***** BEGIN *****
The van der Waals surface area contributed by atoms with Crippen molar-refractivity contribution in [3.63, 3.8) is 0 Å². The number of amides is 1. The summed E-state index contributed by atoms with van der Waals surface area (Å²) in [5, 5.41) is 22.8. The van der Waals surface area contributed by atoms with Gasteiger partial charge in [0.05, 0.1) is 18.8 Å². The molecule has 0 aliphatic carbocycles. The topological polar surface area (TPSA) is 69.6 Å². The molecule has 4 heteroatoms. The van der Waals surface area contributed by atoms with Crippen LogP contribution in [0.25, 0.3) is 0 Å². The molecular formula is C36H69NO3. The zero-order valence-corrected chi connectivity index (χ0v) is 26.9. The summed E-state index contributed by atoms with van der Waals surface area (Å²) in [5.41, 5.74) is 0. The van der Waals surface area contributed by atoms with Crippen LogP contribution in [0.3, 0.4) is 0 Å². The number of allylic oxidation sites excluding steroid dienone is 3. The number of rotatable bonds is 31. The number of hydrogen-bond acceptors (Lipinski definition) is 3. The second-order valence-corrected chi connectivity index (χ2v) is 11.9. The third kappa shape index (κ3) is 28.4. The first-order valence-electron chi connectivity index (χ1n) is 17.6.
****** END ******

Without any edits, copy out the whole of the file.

The van der Waals surface area contributed by atoms with Crippen molar-refractivity contribution in [3.63, 3.8) is 0 Å². The number of amides is 1. The summed E-state index contributed by atoms with van der Waals surface area (Å²) in [5, 5.41) is 22.8. The van der Waals surface area contributed by atoms with Gasteiger partial charge in [0.05, 0.1) is 18.8 Å². The molecule has 0 aliphatic carbocycles. The topological polar surface area (TPSA) is 69.6 Å². The molecule has 4 heteroatoms. The van der Waals surface area contributed by atoms with Crippen LogP contribution in [0.25, 0.3) is 0 Å². The molecular formula is C36H69NO3. The zero-order valence-corrected chi connectivity index (χ0v) is 26.9. The summed E-state index contributed by atoms with van der Waals surface area (Å²) in [5.41, 5.74) is 0. The van der Waals surface area contributed by atoms with Crippen LogP contribution in [0.3, 0.4) is 0 Å². The number of allylic oxidation sites excluding steroid dienone is 3. The number of rotatable bonds is 31. The number of hydrogen-bond acceptors (Lipinski definition) is 3. The second-order valence-corrected chi connectivity index (χ2v) is 11.9. The third kappa shape index (κ3) is 28.4. The first-order valence-electron chi connectivity index (χ1n) is 17.6.